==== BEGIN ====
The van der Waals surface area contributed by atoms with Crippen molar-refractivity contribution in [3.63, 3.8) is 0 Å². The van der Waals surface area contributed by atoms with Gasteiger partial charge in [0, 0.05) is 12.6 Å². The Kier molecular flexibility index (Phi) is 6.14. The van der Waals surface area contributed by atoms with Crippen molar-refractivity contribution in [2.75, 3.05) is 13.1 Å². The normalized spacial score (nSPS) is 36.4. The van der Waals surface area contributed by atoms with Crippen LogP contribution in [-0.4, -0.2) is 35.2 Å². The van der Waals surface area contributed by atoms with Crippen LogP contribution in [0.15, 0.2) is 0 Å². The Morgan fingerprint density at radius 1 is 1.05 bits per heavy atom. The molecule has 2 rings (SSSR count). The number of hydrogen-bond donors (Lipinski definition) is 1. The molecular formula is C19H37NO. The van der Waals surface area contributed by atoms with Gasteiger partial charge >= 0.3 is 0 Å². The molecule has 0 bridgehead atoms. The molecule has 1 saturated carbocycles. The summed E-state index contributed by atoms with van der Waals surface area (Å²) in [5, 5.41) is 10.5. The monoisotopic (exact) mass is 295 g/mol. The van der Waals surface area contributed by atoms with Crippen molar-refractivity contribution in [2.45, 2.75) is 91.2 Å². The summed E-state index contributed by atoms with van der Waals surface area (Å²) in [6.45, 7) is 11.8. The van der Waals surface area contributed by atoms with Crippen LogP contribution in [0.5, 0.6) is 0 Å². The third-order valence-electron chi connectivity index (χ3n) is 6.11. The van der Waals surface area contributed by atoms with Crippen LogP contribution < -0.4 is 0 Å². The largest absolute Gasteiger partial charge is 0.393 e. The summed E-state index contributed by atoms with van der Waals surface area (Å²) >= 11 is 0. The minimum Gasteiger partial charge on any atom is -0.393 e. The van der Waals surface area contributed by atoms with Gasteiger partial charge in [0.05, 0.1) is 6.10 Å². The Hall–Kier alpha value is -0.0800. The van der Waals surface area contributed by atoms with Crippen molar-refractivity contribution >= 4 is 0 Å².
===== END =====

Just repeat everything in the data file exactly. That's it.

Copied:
The van der Waals surface area contributed by atoms with Crippen molar-refractivity contribution in [3.63, 3.8) is 0 Å². The van der Waals surface area contributed by atoms with Gasteiger partial charge in [0, 0.05) is 12.6 Å². The Kier molecular flexibility index (Phi) is 6.14. The van der Waals surface area contributed by atoms with Crippen molar-refractivity contribution in [2.75, 3.05) is 13.1 Å². The normalized spacial score (nSPS) is 36.4. The van der Waals surface area contributed by atoms with Crippen LogP contribution in [-0.4, -0.2) is 35.2 Å². The van der Waals surface area contributed by atoms with Crippen LogP contribution in [0.15, 0.2) is 0 Å². The Morgan fingerprint density at radius 1 is 1.05 bits per heavy atom. The molecule has 2 rings (SSSR count). The number of hydrogen-bond donors (Lipinski definition) is 1. The molecular formula is C19H37NO. The van der Waals surface area contributed by atoms with Gasteiger partial charge >= 0.3 is 0 Å². The molecule has 0 bridgehead atoms. The molecule has 1 saturated carbocycles. The summed E-state index contributed by atoms with van der Waals surface area (Å²) in [5, 5.41) is 10.5. The monoisotopic (exact) mass is 295 g/mol. The van der Waals surface area contributed by atoms with Crippen molar-refractivity contribution in [2.45, 2.75) is 91.2 Å². The summed E-state index contributed by atoms with van der Waals surface area (Å²) in [6.45, 7) is 11.8. The van der Waals surface area contributed by atoms with Crippen LogP contribution in [0.5, 0.6) is 0 Å². The third-order valence-electron chi connectivity index (χ3n) is 6.11. The van der Waals surface area contributed by atoms with Crippen LogP contribution < -0.4 is 0 Å². The largest absolute Gasteiger partial charge is 0.393 e. The summed E-state index contributed by atoms with van der Waals surface area (Å²) >= 11 is 0. The minimum Gasteiger partial charge on any atom is -0.393 e. The van der Waals surface area contributed by atoms with Gasteiger partial charge in [0.05, 0.1) is 6.10 Å². The Hall–Kier alpha value is -0.0800. The van der Waals surface area contributed by atoms with Crippen molar-refractivity contribution >= 4 is 0 Å².